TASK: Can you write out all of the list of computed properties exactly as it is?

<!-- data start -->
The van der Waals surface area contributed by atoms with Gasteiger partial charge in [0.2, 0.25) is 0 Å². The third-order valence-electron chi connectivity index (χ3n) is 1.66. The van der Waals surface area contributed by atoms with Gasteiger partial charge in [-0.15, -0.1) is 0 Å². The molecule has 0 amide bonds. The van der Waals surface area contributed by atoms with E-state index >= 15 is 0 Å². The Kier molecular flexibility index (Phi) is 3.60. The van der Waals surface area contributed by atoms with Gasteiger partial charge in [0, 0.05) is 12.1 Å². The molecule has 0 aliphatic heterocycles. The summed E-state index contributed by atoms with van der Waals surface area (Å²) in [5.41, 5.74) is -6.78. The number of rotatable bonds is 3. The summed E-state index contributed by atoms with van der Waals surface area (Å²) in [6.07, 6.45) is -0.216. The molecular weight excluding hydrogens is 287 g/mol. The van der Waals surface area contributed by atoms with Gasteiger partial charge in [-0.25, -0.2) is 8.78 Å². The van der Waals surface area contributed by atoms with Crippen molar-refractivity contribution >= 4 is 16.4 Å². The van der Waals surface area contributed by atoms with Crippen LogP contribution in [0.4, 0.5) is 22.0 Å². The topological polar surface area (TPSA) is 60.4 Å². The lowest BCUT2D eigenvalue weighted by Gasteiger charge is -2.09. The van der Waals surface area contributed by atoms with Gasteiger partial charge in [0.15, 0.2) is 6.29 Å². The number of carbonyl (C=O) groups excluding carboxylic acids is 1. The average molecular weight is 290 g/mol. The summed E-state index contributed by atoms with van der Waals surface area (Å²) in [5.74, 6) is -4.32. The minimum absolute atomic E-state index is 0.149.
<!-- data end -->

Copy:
The van der Waals surface area contributed by atoms with Gasteiger partial charge in [0.2, 0.25) is 0 Å². The third-order valence-electron chi connectivity index (χ3n) is 1.66. The van der Waals surface area contributed by atoms with Gasteiger partial charge in [-0.15, -0.1) is 0 Å². The molecule has 0 amide bonds. The van der Waals surface area contributed by atoms with E-state index >= 15 is 0 Å². The Kier molecular flexibility index (Phi) is 3.60. The van der Waals surface area contributed by atoms with Gasteiger partial charge in [0, 0.05) is 12.1 Å². The molecule has 0 aliphatic heterocycles. The summed E-state index contributed by atoms with van der Waals surface area (Å²) in [5.41, 5.74) is -6.78. The number of rotatable bonds is 3. The summed E-state index contributed by atoms with van der Waals surface area (Å²) in [6.07, 6.45) is -0.216. The molecular weight excluding hydrogens is 287 g/mol. The van der Waals surface area contributed by atoms with Gasteiger partial charge in [-0.25, -0.2) is 8.78 Å². The van der Waals surface area contributed by atoms with Crippen molar-refractivity contribution >= 4 is 16.4 Å². The van der Waals surface area contributed by atoms with Crippen LogP contribution in [0.4, 0.5) is 22.0 Å². The topological polar surface area (TPSA) is 60.4 Å². The lowest BCUT2D eigenvalue weighted by Gasteiger charge is -2.09. The van der Waals surface area contributed by atoms with Gasteiger partial charge in [0.15, 0.2) is 6.29 Å². The number of carbonyl (C=O) groups excluding carboxylic acids is 1. The average molecular weight is 290 g/mol. The summed E-state index contributed by atoms with van der Waals surface area (Å²) in [5.74, 6) is -4.32. The minimum absolute atomic E-state index is 0.149.